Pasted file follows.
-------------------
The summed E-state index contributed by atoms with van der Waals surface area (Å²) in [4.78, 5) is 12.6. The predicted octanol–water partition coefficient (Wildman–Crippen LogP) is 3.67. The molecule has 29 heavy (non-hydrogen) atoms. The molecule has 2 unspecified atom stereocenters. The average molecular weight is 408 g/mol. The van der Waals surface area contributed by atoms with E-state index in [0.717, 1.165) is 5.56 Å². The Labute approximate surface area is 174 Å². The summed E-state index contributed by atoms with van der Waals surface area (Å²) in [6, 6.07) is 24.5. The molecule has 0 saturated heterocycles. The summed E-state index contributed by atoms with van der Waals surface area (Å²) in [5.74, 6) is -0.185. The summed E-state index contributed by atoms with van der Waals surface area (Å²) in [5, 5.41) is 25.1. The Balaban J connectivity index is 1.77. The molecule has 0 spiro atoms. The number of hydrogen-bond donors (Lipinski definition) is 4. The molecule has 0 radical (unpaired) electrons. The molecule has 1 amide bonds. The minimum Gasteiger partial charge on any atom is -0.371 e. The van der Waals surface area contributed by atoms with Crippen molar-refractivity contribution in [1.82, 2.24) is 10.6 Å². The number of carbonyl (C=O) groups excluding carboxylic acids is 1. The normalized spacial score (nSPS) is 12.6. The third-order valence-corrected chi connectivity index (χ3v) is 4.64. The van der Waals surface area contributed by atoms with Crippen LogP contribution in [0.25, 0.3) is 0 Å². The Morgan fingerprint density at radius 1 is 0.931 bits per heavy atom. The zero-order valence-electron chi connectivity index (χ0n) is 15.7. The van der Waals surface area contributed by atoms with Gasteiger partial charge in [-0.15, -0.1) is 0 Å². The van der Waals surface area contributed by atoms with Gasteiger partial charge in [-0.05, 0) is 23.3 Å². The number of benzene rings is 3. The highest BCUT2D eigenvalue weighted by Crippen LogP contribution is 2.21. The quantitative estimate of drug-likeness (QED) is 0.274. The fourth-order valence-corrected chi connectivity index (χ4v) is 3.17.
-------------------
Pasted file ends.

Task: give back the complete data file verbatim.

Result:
The summed E-state index contributed by atoms with van der Waals surface area (Å²) in [4.78, 5) is 12.6. The predicted octanol–water partition coefficient (Wildman–Crippen LogP) is 3.67. The molecule has 29 heavy (non-hydrogen) atoms. The molecule has 2 unspecified atom stereocenters. The average molecular weight is 408 g/mol. The van der Waals surface area contributed by atoms with E-state index in [0.717, 1.165) is 5.56 Å². The Labute approximate surface area is 174 Å². The summed E-state index contributed by atoms with van der Waals surface area (Å²) in [6, 6.07) is 24.5. The molecule has 0 saturated heterocycles. The summed E-state index contributed by atoms with van der Waals surface area (Å²) in [5.74, 6) is -0.185. The summed E-state index contributed by atoms with van der Waals surface area (Å²) in [5, 5.41) is 25.1. The Balaban J connectivity index is 1.77. The molecule has 0 spiro atoms. The number of hydrogen-bond donors (Lipinski definition) is 4. The molecule has 0 radical (unpaired) electrons. The molecule has 1 amide bonds. The minimum Gasteiger partial charge on any atom is -0.371 e. The van der Waals surface area contributed by atoms with Crippen molar-refractivity contribution in [1.82, 2.24) is 10.6 Å². The number of carbonyl (C=O) groups excluding carboxylic acids is 1. The normalized spacial score (nSPS) is 12.6. The third-order valence-corrected chi connectivity index (χ3v) is 4.64. The van der Waals surface area contributed by atoms with Crippen LogP contribution in [0.25, 0.3) is 0 Å². The Morgan fingerprint density at radius 1 is 0.931 bits per heavy atom. The zero-order valence-electron chi connectivity index (χ0n) is 15.7. The van der Waals surface area contributed by atoms with Gasteiger partial charge in [-0.15, -0.1) is 0 Å². The van der Waals surface area contributed by atoms with Gasteiger partial charge in [-0.05, 0) is 23.3 Å². The number of benzene rings is 3. The highest BCUT2D eigenvalue weighted by Crippen LogP contribution is 2.21. The quantitative estimate of drug-likeness (QED) is 0.274. The fourth-order valence-corrected chi connectivity index (χ4v) is 3.17.